Present-ish, in February 2022, were: The Ant, Aunty Ant, Lioness
With a touch of nostalgia for the tranquil days of lockdown (ha!) we decided to have a Zoom get-together and play another online Escape Room. We’d played Underground Murder by Virtual Escaping as part of the EGOlympics and their newer game, Artifact Isle, sounded like the perfect antidote to a bleak February evening.
The premise of the game, rather than a straight escape, is more of a treasure hunt, looking for legendary treasure on a mysterious island, following the clues from your grandfather’s cryptic journal. According to the pre-game spiel, you need to do this before the island sinks, but this isn’t a crucial ingredient in the gameplay and you can choose to play at a fairly relaxed exploratory pace.
This is a good-looking game, and it is fun to wander around the island. Graphics are pretty, with fairly distinct areas while still very much being part of a whole. You can zoom in to quite close detail in sections and overall the quality is good. The setting manages a decent mix of background colour without too many red herrings.
A good feature, when you are playing in a group, is that the team can split up to explore different areas separately. For some puzzles this is actively helpful; working as a team to communicate from alternate viewpoints (although I think it would still be possible to complete the game solo). One player solving a problem solves it for all players, which we like (not fans of multiple input of the same answer) but this might not suit other teams if they all want to be deeply involved in every puzzle. If you are that kind of player, you might find it better to stick together in gameplay rather than splitting up.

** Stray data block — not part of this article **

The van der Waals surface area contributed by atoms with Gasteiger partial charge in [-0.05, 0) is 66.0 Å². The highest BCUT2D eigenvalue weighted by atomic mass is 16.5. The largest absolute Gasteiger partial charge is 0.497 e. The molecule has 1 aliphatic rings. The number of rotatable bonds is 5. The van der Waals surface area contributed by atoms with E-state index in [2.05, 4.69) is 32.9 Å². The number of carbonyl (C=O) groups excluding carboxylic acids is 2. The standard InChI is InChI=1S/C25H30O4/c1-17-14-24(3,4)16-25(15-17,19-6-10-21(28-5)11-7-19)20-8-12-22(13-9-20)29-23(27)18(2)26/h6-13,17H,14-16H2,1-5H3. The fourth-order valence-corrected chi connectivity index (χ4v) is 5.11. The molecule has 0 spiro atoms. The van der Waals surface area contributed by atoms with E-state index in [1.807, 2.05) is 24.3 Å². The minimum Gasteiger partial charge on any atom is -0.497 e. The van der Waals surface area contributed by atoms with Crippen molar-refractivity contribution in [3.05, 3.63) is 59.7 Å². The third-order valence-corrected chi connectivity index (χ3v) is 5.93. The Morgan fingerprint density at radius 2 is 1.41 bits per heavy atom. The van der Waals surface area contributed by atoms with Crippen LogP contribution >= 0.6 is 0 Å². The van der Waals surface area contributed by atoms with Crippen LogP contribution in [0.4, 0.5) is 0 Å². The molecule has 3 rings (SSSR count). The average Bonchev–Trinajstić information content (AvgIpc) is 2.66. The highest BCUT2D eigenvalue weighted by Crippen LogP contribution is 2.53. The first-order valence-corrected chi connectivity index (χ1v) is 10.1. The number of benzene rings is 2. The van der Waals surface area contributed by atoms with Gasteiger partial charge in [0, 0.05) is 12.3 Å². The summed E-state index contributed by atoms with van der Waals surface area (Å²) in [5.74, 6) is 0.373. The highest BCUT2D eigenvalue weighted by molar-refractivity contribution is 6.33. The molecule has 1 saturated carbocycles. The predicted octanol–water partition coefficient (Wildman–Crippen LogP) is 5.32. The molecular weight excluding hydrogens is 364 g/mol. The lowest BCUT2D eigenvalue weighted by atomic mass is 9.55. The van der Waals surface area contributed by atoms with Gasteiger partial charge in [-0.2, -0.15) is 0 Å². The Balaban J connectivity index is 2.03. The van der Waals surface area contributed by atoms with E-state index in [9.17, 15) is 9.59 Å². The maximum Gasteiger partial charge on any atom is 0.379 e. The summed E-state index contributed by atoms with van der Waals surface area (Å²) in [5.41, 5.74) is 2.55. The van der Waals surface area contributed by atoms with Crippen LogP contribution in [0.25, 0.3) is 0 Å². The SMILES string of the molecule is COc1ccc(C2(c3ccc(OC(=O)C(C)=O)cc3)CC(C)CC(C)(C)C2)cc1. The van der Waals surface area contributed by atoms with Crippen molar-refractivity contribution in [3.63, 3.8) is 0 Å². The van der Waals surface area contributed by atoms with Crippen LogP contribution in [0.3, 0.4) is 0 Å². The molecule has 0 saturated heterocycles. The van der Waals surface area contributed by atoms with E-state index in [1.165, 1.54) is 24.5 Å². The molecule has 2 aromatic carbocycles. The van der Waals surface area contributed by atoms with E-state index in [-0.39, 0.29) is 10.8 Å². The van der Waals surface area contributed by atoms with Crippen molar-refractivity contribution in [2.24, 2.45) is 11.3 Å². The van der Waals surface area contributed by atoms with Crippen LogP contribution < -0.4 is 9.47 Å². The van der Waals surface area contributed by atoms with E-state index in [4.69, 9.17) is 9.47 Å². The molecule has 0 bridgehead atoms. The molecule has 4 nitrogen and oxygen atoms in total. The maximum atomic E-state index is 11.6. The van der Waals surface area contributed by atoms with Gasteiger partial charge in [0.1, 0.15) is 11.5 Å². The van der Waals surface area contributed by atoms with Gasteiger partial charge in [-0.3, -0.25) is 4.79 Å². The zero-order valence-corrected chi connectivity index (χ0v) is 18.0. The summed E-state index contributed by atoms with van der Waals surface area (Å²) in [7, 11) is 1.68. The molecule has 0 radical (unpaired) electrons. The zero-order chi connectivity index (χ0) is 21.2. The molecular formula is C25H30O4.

Generally we found the interface smooth to work with – if you accidentally drop yourself out of the game (my favourite trick) you can rejoin seamlessly. We played on a variety of devices – laptops, desktops, tablet – and it was fine on all. Launching the game caused us a little confusion (I think that happened with the first Virtual Escaping game too) but follow the instructions and you’ll be fine.
So, the actual puzzles. For the most part, these were fun, very on theme. Not necessarily the hardest, sometimes based on simple observation, but satisfying enough. One task, relatively early on, didn’t make much sense. I had a rough idea and was experimenting when suddenly I solved it – still not sure how or why. But another puzzle in the final section almost killed us off. We thought we figured out what we had to do, but we couldn’t make it give us a workable answer. We worked through every variant we could think of, even the illogical ones, but nothing produced the required format of code. We resorted to the clue system – the first two hints told us to do what we were doing, the third told us the answer. Still absolutely no idea how they reached that from what we could see on screen.
It was a shame that particularly puzzle threw quite a lot of shade over the game for us. At the climax of the adventure we were left bemused and frustrated. Maybe we missed something. But unfortunately that was the chief memory we took away from our game.
- Storyline: Pretty much made sense in a mysterious island kind of way.
- Theming and Virtual Set: More cartoony than their Underground Murder offering, but sunny and pleasant.
- Googling: Not needed.
- Puzzles: Exploring, observing and some interesting on-theme puzzling.
- Physicality: None.
- Scare factor: A little bit of drama towards the end but not scary.
- Age suitability: Doesn’t have a specific guideline for this game but classifies it as Very Difficult. Underground Murder is classified as Moderate and the company says “you should be able to get through it by yourself from the age of 14. It is also suitable for younger ages, but if you decide to play under the age of 16 we always recommend playing with someone older”.
- Timed?: I don’t think we had a fixed time limit but it suggests average time as 90 minutes.
- Requires: PC/laptops recommended. Decent-sized tablet was ok. Includes in-game video comms, but we didn’t use it as this isn’t compatible with tablets, so needed additional comms. Pen and paper useful, printer not needed.
Also from this company: Underground Murder